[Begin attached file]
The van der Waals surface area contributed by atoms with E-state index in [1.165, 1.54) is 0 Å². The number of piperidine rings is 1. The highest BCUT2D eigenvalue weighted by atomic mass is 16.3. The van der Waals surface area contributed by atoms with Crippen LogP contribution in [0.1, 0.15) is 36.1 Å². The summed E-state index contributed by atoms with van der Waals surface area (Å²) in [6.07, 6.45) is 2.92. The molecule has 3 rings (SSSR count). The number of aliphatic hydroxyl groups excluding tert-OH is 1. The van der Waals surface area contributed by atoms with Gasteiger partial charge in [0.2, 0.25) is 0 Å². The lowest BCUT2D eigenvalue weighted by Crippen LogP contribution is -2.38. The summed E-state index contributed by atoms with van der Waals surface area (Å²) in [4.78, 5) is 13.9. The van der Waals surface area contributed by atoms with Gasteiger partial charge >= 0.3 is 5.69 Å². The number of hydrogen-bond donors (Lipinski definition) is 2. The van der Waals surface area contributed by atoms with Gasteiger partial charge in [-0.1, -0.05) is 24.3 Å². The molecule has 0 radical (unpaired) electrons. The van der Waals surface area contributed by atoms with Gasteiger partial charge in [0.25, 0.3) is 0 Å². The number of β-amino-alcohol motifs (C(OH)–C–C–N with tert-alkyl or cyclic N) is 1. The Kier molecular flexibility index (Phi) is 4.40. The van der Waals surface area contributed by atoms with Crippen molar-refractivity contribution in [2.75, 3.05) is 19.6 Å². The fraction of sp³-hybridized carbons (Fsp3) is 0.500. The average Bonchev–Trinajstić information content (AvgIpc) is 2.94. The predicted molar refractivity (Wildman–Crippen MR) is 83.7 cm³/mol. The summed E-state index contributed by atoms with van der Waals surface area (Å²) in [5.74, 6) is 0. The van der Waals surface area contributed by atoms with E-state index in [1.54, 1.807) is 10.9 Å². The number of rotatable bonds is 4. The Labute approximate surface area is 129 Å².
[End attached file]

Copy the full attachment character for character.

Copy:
The van der Waals surface area contributed by atoms with E-state index in [1.165, 1.54) is 0 Å². The number of piperidine rings is 1. The highest BCUT2D eigenvalue weighted by atomic mass is 16.3. The van der Waals surface area contributed by atoms with Crippen LogP contribution in [0.1, 0.15) is 36.1 Å². The summed E-state index contributed by atoms with van der Waals surface area (Å²) in [6.07, 6.45) is 2.92. The molecule has 3 rings (SSSR count). The number of aliphatic hydroxyl groups excluding tert-OH is 1. The van der Waals surface area contributed by atoms with Gasteiger partial charge in [0.2, 0.25) is 0 Å². The lowest BCUT2D eigenvalue weighted by Crippen LogP contribution is -2.38. The summed E-state index contributed by atoms with van der Waals surface area (Å²) in [4.78, 5) is 13.9. The van der Waals surface area contributed by atoms with Gasteiger partial charge >= 0.3 is 5.69 Å². The number of hydrogen-bond donors (Lipinski definition) is 2. The van der Waals surface area contributed by atoms with Gasteiger partial charge in [-0.1, -0.05) is 24.3 Å². The molecule has 0 radical (unpaired) electrons. The van der Waals surface area contributed by atoms with Gasteiger partial charge in [0.25, 0.3) is 0 Å². The number of β-amino-alcohol motifs (C(OH)–C–C–N with tert-alkyl or cyclic N) is 1. The Kier molecular flexibility index (Phi) is 4.40. The van der Waals surface area contributed by atoms with Crippen molar-refractivity contribution in [2.75, 3.05) is 19.6 Å². The fraction of sp³-hybridized carbons (Fsp3) is 0.500. The average Bonchev–Trinajstić information content (AvgIpc) is 2.94. The predicted molar refractivity (Wildman–Crippen MR) is 83.7 cm³/mol. The summed E-state index contributed by atoms with van der Waals surface area (Å²) in [5.74, 6) is 0. The van der Waals surface area contributed by atoms with E-state index in [1.54, 1.807) is 10.9 Å². The number of rotatable bonds is 4. The Labute approximate surface area is 129 Å².